by Bonnie Buttron
I work for a sub contractor at a job site in Illinois. Because several of us have done exemplary work, each time the contract was up for renewal the job site management always requested that we stay. Thus, I have had the opportunity to become acquainted with the employees. I have worked on this job site for over thirteen years, always part time.
One day while at work in the summer of 2008, my mind was in despair as to how I was going to handle the many problems associated with my son’s illness. He has schizophrenia. He had stopped taking his medication and his symptoms intensified. His behavior became more erratic, and his and my frustrations were accelerating.
My mind was seesawing back and forth with thoughts. I should be home. How am I going to convince him he needs to take this medication? What is he doing in my absence? What am I going to find at home? I need this job in order to make ends meet. How do other people manage in the same situation?
Then there were worries about overcoming the stigma attached to this illness. And angry thoughts, as all attempts to receive help have been stymied by bureaucrats, with mental health funding slashed by politicians. What am I going to do in the future for myself and for him? What’s going to happen to him after I’m gone?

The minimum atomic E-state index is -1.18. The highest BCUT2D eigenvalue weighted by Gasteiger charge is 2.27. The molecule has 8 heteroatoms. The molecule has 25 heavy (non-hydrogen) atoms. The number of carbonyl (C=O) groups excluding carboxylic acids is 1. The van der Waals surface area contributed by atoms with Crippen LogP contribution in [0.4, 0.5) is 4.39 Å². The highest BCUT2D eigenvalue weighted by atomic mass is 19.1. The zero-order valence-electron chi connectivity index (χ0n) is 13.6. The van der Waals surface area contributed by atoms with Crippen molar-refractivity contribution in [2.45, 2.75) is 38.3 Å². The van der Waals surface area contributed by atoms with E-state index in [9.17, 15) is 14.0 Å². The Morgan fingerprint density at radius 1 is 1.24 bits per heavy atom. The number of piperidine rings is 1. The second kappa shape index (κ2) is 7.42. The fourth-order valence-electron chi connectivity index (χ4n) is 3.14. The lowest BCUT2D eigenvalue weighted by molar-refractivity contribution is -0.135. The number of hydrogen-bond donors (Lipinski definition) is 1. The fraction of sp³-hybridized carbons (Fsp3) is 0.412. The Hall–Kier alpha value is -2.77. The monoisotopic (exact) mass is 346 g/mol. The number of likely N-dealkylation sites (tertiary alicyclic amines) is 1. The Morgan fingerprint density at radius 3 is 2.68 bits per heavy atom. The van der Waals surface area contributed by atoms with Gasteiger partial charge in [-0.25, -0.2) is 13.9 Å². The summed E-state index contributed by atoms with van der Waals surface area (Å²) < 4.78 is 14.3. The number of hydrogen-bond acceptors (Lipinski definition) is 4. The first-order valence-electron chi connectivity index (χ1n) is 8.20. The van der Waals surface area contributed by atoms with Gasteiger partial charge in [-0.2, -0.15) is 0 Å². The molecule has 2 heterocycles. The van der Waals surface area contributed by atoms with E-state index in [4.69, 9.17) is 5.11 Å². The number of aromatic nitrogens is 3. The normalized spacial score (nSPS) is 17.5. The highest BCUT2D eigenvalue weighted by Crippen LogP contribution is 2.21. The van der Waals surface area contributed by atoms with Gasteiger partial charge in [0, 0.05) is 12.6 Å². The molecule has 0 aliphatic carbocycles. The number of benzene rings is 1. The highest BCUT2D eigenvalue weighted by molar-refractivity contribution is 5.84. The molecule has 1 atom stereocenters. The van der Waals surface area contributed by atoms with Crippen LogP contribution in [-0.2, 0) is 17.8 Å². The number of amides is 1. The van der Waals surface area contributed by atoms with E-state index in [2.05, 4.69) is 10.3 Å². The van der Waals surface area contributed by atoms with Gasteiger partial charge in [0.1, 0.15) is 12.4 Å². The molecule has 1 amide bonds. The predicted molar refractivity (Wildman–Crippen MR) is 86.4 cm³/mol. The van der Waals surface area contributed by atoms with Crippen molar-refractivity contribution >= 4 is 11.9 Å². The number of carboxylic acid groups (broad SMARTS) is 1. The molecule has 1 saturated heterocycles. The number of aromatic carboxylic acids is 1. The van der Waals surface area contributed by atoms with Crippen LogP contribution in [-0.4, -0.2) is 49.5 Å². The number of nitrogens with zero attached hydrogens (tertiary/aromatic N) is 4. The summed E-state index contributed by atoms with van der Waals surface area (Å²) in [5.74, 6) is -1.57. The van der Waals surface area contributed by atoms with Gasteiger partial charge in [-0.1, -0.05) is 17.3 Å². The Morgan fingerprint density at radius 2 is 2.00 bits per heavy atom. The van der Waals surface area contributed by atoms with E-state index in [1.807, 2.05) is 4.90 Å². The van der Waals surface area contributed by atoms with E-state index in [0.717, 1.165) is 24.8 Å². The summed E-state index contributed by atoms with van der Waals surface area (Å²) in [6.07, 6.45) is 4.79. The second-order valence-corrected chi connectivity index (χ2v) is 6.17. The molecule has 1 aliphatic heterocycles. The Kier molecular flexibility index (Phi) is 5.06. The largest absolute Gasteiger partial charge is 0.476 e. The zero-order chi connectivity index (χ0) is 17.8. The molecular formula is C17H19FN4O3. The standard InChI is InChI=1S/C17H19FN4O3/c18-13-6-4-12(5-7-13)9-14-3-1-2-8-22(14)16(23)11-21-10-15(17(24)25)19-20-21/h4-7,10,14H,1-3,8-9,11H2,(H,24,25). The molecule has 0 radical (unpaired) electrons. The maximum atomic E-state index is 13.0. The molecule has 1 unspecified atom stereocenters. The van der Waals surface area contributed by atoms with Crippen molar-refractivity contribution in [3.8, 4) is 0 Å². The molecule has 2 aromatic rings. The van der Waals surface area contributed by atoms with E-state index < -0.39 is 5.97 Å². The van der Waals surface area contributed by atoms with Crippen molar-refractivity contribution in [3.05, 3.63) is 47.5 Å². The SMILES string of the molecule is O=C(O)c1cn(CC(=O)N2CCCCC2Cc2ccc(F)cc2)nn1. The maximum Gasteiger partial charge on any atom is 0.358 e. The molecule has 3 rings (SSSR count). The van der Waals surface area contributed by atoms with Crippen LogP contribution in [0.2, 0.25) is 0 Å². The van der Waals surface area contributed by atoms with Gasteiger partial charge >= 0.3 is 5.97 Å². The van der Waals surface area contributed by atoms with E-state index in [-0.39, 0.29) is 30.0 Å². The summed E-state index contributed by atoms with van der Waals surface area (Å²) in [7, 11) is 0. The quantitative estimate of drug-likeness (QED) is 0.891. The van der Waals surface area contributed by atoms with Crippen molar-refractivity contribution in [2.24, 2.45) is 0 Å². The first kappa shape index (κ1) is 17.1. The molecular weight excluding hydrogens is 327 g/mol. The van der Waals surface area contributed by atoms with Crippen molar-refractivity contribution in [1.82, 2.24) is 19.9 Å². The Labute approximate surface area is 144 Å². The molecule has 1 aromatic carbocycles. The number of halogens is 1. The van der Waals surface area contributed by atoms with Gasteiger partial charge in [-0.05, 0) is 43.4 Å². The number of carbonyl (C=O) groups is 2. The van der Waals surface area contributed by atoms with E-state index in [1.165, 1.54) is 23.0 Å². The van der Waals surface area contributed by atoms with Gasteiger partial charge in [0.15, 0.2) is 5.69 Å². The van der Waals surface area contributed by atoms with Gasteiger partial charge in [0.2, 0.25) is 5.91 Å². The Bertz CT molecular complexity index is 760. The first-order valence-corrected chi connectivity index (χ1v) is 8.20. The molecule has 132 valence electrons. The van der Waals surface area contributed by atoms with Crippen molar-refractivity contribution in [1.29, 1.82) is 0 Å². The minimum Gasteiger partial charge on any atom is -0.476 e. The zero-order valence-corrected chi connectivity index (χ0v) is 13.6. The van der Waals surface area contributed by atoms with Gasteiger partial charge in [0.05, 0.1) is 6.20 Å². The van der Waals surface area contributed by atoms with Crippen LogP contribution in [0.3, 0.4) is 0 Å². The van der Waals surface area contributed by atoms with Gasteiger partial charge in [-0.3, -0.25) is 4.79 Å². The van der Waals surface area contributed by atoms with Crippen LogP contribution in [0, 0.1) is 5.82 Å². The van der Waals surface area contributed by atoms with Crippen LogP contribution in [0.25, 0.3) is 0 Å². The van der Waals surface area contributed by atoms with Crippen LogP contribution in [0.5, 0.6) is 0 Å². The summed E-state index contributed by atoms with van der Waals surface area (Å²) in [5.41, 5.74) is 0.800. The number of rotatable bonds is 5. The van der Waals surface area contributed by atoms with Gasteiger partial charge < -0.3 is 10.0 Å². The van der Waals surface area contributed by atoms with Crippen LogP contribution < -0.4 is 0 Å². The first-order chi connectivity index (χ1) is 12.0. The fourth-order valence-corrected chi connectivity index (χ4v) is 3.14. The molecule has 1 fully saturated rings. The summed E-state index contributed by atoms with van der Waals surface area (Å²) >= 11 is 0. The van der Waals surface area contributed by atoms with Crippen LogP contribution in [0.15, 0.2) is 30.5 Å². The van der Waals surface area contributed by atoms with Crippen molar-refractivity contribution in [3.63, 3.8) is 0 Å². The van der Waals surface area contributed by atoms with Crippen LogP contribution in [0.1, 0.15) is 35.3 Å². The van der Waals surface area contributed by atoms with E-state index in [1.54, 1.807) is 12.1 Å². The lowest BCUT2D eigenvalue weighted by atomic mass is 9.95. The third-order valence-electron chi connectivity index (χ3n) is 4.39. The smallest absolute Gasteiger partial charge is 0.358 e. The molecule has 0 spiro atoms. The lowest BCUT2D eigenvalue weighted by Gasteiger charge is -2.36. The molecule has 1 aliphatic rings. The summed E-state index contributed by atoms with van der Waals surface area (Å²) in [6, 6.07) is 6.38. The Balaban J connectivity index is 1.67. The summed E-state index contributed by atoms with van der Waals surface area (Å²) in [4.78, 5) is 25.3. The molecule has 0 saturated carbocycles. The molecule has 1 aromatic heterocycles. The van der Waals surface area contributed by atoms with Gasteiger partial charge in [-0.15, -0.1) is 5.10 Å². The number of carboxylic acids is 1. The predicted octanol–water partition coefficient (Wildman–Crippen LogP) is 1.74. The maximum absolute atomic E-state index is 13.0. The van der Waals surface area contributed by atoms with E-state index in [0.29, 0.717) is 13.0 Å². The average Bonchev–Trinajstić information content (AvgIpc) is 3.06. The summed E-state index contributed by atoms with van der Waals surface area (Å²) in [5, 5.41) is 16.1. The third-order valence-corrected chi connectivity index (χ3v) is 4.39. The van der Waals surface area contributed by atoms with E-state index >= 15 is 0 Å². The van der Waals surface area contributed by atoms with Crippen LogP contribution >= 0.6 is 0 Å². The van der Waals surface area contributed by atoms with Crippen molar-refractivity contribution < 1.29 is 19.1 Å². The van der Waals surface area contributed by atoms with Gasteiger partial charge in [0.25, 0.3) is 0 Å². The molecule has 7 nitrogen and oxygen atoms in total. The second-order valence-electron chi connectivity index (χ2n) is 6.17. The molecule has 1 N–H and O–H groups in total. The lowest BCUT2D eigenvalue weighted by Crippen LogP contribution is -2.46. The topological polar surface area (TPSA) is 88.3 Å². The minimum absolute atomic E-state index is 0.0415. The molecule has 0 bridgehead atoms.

I’m 63, have major heart muscle death from a heart attack, two cervical discs herniated, and severe osteoarthritis throughout my whole body. My symptoms were severe that day: the spinal cord arthritis was causing muscle spasms in my hand, charley horses in my calves and an excruciating headache. In general, I was starting to decline into a depressed mood.
Linda, an employee who had confided in me about her Crohn’s disease and the fact her daughter was enrolled in college and was finding it difficult to adjust, stopped by to say goodnight. I asked her how she was, and how her daughter was.
She said that she was feeling better, and her daughter was doing fine. She asked about my son. All she knew about my son was that he suffers from organic brain syndrome. I told her he was not doing so well.
Linda replied, “Trust him but most of all just love him,” and she left.
Those words resounded in my whole being. I do love my son, but on this day I let my fears and frustrations overshadow this fact. Most of all, the words “trust him” really struck home. I had allowed his illness to deflect me from his basic nature and personality. I started remembering all the issues he has, yet he still works at overcoming them.
I have had too many people, professional and otherwise, advocate the futility of expecting anything from my son. Linda saved me spiritually, emotionally and mentally. I keep her words ever-present in my thoughts.